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Case report
Ofatumumab for multirelapsing membranous nephropathy complicated by rituximab-induced serum-sickness
  1. Manuel Alfredo Podestà1,2,
  2. Barbara Ruggiero1,3,
  3. Giuseppe Remuzzi1 and
  4. Piero Ruggenenti1,2
  1. 1Istituto di Ricerche Farmacologiche Mario Negri IRCCS, Bergamo, Italy
  2. 2Unit of Nephrology and Dialysis, Azienda Socio Sanitaria Territoriale Papa Giovanni XXIII, Bergamo, Italy
  3. 3Division of Nephrology, Department of Pediatric Subspecialties, Ospedale Pediatrico Bambino Gesù IRCCS, Rome, Italy
  1. Correspondence to Professor Giuseppe Remuzzi; giuseppe.remuzzi{at}marionegri.it

Abstract

Rituximab (375 mg/m2) achieved remission of the first episode and six relapses of nephrotic syndrome (NS) in a young male patient with podocyte phospholipase A2 receptor (PLA2R)-related membranous nephropathy (MN) refractory to steroids and cyclosporine. Between-treatments interval averaged 17.4±4.2 months. The seventh infusion was complicated by delayed serum-sickness, which resolved with steroids. On subsequent relapse, the fully human anti-CD20 monoclonal antibody ofatumumab (300 mg) achieved remission of the NS, without significant side effects. Circulating CD19+ B cells were depleted, proteinuria decreased from 10.9 to 1.3 g/day, and serum albumin, immunoglobulin levels and glomerular filtration rate normalised. Twenty-eight months later, despite transient anti-PLA2R depletion, ofatumumab (100 mg) failed to induce remission of the eighth relapse. Remission was safely achieved 5 months later with repeated ofatumumab infusion (300 mg). This treatment (€723) was less expensive than rituximab (€1801). Ofatumumab could be a safe and cost/effective rescue therapy for patients with MN sensitised against rituximab.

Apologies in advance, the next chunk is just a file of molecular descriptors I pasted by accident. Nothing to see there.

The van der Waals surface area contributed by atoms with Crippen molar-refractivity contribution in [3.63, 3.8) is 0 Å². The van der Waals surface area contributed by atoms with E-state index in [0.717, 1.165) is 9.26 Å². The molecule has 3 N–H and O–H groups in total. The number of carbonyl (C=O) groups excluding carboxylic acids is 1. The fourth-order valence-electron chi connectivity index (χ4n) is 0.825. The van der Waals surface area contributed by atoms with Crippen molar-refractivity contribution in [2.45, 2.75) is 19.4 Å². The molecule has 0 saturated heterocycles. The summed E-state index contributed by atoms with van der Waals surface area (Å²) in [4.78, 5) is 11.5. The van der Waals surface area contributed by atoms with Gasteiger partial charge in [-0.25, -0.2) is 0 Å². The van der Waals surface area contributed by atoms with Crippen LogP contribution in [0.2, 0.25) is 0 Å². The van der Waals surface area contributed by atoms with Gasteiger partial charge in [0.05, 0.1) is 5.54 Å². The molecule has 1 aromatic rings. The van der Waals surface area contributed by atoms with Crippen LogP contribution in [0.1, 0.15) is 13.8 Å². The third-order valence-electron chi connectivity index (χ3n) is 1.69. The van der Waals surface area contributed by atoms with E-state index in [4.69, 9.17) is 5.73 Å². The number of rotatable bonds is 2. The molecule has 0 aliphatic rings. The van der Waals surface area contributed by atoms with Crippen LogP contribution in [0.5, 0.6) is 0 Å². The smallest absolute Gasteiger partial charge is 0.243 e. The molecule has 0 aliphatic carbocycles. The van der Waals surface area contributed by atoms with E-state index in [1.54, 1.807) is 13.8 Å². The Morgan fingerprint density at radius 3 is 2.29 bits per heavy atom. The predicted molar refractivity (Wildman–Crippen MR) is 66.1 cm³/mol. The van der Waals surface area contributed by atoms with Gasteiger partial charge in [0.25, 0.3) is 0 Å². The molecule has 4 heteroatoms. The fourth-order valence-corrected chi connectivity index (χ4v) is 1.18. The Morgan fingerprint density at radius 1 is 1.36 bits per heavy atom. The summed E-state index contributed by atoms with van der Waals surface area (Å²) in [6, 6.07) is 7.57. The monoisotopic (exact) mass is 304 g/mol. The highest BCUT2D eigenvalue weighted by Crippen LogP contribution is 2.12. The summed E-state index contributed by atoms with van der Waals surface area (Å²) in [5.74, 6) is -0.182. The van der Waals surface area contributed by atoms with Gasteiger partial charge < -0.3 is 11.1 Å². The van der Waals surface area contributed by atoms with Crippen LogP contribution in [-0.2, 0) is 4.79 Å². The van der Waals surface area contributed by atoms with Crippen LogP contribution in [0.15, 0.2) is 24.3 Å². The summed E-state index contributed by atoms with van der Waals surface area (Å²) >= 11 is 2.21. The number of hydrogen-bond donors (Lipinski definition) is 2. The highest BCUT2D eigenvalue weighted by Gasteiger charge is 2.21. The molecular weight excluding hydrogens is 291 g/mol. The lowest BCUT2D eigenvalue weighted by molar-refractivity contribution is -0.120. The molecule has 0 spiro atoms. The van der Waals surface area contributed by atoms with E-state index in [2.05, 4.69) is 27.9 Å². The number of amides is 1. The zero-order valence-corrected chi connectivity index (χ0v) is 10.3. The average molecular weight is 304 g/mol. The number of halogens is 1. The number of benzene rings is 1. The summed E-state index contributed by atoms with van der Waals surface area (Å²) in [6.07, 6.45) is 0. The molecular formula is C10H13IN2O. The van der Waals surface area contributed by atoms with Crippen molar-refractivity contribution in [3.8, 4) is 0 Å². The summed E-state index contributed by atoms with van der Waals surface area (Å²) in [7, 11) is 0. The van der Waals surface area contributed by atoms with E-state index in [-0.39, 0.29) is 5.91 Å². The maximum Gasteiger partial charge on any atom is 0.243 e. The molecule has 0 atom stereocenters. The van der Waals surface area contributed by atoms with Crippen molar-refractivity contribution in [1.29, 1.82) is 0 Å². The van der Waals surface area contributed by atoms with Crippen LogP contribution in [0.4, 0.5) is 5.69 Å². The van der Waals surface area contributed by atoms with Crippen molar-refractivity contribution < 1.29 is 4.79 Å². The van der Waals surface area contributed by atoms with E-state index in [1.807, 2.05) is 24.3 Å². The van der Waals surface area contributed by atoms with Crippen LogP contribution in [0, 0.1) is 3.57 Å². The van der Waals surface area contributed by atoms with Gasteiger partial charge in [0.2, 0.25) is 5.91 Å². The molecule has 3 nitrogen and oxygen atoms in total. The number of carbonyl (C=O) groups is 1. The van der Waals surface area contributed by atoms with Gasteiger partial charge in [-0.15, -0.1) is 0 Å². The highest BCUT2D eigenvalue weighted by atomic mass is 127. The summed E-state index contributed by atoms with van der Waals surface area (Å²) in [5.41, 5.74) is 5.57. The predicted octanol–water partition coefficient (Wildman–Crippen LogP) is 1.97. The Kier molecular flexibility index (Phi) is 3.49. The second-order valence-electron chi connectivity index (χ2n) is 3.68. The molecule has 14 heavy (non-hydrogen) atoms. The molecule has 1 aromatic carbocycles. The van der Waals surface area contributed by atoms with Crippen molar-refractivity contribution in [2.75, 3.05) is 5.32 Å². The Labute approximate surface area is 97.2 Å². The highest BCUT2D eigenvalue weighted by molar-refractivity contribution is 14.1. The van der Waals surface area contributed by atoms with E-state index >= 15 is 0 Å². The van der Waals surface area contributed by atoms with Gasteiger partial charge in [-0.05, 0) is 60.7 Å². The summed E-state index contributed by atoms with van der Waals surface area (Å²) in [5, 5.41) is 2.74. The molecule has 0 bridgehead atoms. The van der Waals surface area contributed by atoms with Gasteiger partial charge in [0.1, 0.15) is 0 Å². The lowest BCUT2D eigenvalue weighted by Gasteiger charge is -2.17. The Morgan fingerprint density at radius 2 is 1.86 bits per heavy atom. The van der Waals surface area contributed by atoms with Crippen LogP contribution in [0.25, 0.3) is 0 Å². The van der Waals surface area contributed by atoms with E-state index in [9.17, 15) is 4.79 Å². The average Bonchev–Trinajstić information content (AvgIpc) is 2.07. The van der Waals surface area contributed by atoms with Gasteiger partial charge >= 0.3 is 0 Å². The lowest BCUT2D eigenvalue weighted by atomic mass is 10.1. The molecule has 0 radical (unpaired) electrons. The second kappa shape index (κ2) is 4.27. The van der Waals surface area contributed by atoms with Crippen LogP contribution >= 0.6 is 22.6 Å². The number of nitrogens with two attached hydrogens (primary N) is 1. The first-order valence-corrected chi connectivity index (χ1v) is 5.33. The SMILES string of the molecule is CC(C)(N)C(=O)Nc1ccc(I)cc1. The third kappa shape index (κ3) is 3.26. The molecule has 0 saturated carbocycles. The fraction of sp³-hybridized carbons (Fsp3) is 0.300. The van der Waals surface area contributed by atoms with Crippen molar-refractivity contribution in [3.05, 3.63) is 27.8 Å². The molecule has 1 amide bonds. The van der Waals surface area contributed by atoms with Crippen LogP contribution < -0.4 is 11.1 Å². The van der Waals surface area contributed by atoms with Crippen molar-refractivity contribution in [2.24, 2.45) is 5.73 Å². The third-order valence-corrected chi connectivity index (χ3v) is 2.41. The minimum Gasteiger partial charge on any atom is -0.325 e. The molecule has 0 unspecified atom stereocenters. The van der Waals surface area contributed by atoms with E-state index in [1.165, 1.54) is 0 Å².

• renal medicine
  • rheumatology
  • immunology
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Footnotes

  • Contributors Supervised by PR and GR. The patient was under the care of BR, the report was written by MAP and PR, and the final version of the manuscript was revised and approved by all contributors.

  • Funding The authors have not declared a specific grant for this research from any funding agency in the public, commercial or not-for-profit sectors.

  • Competing interests None declared.

  • Patient consent for publication Obtained.

  • Provenance and peer review Not commissioned; externally peer reviewed.

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